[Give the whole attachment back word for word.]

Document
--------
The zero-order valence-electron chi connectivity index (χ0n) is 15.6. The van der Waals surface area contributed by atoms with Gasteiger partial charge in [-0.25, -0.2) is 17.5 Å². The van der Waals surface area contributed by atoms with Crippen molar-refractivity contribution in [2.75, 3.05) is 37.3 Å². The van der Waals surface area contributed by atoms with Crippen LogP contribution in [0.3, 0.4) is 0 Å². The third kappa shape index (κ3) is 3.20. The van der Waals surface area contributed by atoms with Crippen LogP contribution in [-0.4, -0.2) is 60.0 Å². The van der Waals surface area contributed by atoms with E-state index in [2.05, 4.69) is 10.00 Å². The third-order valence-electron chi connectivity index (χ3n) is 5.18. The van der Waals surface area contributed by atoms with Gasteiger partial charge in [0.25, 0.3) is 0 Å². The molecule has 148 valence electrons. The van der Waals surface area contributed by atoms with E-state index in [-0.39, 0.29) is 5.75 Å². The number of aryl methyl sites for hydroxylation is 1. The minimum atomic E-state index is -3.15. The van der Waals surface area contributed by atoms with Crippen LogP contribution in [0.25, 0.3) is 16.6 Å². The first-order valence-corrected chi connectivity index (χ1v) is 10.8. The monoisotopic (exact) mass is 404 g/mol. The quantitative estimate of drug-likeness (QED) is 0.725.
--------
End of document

The zero-order valence-electron chi connectivity index (χ0n) is 15.6. The van der Waals surface area contributed by atoms with Gasteiger partial charge in [-0.25, -0.2) is 17.5 Å². The van der Waals surface area contributed by atoms with Crippen molar-refractivity contribution in [2.75, 3.05) is 37.3 Å². The van der Waals surface area contributed by atoms with Crippen LogP contribution in [0.3, 0.4) is 0 Å². The third kappa shape index (κ3) is 3.20. The van der Waals surface area contributed by atoms with Crippen LogP contribution in [-0.4, -0.2) is 60.0 Å². The van der Waals surface area contributed by atoms with E-state index in [2.05, 4.69) is 10.00 Å². The third-order valence-electron chi connectivity index (χ3n) is 5.18. The van der Waals surface area contributed by atoms with Gasteiger partial charge in [0.25, 0.3) is 0 Å². The molecule has 148 valence electrons. The van der Waals surface area contributed by atoms with E-state index in [-0.39, 0.29) is 5.75 Å². The number of aryl methyl sites for hydroxylation is 1. The minimum atomic E-state index is -3.15. The van der Waals surface area contributed by atoms with Crippen LogP contribution in [0.25, 0.3) is 16.6 Å². The first-order valence-corrected chi connectivity index (χ1v) is 10.8. The monoisotopic (exact) mass is 404 g/mol. The quantitative estimate of drug-likeness (QED) is 0.725.